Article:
I recently read a great article (originally printed in Aeon, reprinted on the BBC website) about the shift from tangible status symbols such as a Louis Vuitton handbag to intangible symbols like education and healthcare.
Although the article was about the shift in the way the 1% flaunts their wealth and it’s consequences, a few points really struck me as a minimalist. (Note, all values are US specific)
An 80% increase in tuition fares is insane, there is no way an average family would be able to plan for this kind of hike. Meanwhile the 1% are spending less on material goods, and more on education, retirement and healthcare. Intangible goods that not only increase their quality of life but also leave benefits for the next generation, further widening the wealth gap (I want to note here that as a whole I don’t this this is done with bad intent, the problem is the system, not the people in it). So why aren’t the lower to middle classes following 1%’s example? Because these basic needs are increasingly unattainable.
Should I sacrifice my quality of life now in order to save enough to be able to start a masters course when I am 50? Or should I work three jobs and go ten’s of thousands of dollars in debt? No amount of eschewing avocado toast is going to cover those costs. For many people, the cost of higher education, healthcare and retirement is simply an impossible number.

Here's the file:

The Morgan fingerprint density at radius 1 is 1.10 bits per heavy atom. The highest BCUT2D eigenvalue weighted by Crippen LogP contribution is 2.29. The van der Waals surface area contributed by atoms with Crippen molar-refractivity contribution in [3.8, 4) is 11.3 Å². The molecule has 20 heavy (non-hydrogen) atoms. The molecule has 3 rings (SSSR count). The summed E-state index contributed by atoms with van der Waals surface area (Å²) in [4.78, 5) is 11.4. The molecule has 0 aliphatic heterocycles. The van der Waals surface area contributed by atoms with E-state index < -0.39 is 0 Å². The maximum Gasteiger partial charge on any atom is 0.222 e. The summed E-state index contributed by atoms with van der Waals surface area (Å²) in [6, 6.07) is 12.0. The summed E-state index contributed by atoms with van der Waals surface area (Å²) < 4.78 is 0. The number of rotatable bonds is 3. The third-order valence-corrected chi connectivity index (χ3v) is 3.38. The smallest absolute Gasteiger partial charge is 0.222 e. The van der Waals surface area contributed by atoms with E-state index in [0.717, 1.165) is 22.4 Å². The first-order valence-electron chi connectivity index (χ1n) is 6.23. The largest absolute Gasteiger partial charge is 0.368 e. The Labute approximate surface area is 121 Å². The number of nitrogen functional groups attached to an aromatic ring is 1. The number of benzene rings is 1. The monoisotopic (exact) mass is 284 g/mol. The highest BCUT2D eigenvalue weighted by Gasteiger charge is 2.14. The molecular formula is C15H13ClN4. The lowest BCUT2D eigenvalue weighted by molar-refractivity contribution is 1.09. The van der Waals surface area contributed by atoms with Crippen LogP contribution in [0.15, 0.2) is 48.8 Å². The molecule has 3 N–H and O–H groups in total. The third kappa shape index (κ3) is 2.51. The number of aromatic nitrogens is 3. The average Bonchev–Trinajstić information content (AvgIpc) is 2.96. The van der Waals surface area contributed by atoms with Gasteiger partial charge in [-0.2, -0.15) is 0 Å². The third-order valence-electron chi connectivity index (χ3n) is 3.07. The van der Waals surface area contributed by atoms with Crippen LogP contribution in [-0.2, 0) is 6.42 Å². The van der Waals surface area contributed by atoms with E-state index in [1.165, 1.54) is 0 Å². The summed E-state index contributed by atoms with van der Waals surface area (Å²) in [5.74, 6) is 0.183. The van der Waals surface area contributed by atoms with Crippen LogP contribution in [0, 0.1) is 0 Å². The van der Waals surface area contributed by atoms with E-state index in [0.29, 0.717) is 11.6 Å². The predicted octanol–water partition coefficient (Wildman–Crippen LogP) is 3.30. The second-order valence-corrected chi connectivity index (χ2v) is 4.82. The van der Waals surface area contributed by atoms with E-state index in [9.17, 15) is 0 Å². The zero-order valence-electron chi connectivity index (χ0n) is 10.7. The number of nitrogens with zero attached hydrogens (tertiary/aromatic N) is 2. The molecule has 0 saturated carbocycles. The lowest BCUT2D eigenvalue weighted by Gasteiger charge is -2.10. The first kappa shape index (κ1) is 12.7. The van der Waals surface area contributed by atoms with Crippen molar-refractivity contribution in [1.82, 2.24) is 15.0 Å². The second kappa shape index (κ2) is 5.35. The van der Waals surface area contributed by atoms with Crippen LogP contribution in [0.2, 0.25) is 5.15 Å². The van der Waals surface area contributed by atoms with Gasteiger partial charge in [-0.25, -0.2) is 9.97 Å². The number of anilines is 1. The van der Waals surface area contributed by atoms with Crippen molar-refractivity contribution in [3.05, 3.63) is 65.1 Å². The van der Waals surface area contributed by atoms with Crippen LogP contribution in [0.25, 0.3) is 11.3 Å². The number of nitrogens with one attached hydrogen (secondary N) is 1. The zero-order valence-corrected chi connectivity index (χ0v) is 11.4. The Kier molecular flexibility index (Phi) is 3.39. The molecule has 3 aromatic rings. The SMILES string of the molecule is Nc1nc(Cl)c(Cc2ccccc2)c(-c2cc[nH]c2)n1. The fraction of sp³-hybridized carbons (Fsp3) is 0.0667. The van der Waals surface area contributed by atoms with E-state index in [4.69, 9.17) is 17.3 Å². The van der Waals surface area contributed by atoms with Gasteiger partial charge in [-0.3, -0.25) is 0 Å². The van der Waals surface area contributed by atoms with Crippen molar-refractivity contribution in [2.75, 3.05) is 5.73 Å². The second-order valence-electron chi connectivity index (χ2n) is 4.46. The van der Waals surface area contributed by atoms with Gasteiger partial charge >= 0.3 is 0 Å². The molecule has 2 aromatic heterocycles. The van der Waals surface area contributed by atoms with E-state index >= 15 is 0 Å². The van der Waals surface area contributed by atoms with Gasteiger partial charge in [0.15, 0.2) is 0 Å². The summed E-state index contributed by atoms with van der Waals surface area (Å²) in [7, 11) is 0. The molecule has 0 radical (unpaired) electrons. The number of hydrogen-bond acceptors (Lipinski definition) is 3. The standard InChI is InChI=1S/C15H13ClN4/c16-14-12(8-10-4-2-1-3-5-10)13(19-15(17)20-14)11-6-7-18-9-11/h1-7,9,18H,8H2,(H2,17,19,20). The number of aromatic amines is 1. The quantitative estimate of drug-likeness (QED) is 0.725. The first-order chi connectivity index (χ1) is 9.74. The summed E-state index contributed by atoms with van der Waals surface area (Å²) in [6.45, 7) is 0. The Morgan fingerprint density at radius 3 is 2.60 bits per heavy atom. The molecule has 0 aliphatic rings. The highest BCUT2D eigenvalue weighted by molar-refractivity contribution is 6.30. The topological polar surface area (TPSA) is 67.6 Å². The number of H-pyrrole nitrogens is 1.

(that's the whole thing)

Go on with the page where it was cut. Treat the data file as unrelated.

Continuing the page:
So what do the lower and middle classes have left? Well let’s look at that 6%. The luxury goods unavailable to their parents generation are suddenly mass produced and just a click away. The natural human desire to show status can be bought at a Black Friday sale or Amazon lightening discount for just $99.99. After all, even if I lived in a shared apartment and ate a monk’s diet of beans and rice I still wouldn’t be able to afford university, so why not? Why not get this thing that makes me feel good about myself?
Here is where minimalism comes in. Minimalism isn’t going to lower your study, healthcare or retirement fees, but it can help you make the best of your situation. It can remove that association between ‘luxury’ goods and ‘feeling good about myself’ and help you channel the available funds you have (no matter how modest they are) into something that will provide you with more satisfaction and happiness.
You might never get the home of your dreams, but minimalism can remove some of the pain of ‘want’, and help you save for the holiday of your dreams. Maybe a tiny house isn’t your first choice, but compared to the constant stress of making your inflated mortgage/rent payment it will bring you a lot more happiness. Maybe you have to live in shared accommodation, minimalism can help you take control of whatever mental and physical space you have, giving you more peace of mind until you can change your situation (I speak very much from personal experience on this one).
It is hard to explain being free from ‘want’ to a non-minimalist, but it really is like a weight lifted from your shoulders. Your self confidence and self worth increases once it is separated from the material world. Your mind is calmer.
Many ‘rich’ countries require structural change to in order for their citizens to thrive, and this is a fight that I wholeheartedly support being a part of. But on the smaller scale every person can increase their own happiness in a way that will be relevant and useful regardless of their environment or economic situation.